The United States Environmental Protection Agency has promulgated a rule to limit the production and consumption of certain chlorofluorocarbons and brominated compounds to reduce the risks of stratospheric ozone depletion as of August 1, 1988. The requirements have been proposed under section 157(b) of the Clean Air Act and constitute the U. S. implementation of the “Montreal Protocol on Substances That Deplete the Ozone Layer” which was signed by 24 countries, including the U. S., on September 16, 1987 in Montreal, Canada.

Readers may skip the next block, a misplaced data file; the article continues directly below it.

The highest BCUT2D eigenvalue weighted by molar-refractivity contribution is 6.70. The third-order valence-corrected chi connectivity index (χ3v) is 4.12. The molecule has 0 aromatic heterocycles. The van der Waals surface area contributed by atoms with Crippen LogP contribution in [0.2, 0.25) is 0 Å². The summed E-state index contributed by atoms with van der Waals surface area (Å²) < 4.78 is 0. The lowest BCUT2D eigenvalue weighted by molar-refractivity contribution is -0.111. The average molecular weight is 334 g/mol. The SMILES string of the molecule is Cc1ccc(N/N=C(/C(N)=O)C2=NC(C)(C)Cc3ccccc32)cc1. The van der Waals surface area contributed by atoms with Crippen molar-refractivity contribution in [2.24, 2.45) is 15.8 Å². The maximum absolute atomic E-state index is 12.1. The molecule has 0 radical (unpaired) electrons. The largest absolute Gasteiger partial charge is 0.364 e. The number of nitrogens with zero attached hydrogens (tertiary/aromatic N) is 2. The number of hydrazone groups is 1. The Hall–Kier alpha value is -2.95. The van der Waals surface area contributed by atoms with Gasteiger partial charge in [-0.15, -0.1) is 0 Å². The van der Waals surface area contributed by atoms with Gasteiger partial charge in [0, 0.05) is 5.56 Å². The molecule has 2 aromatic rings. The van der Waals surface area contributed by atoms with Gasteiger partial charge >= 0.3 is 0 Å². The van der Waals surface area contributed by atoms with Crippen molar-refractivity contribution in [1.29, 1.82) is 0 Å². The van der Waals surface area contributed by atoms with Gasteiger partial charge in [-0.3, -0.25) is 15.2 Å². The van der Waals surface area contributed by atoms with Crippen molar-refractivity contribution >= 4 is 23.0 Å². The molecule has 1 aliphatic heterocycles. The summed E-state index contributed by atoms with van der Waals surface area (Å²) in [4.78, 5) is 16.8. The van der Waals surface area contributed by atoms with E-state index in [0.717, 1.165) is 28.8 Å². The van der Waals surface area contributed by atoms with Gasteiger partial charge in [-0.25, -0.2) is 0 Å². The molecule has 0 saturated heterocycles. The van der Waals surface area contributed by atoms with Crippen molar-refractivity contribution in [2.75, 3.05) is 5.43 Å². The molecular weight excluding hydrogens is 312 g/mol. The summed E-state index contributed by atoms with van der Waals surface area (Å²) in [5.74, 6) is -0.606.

This paper will address the subject by delineating the events which have led to the final ruling. It will begin with a technical and regulatory background of chlorofluorocarbons. The original EPA proposal and comments by affected industries, especially the automotive industry, will then be presented. Other views will also be given including discussions of current legislation and the upcoming change in the administration. Concluding remarks will be made in light of the international environmental precedent set by the agreement in Montreal.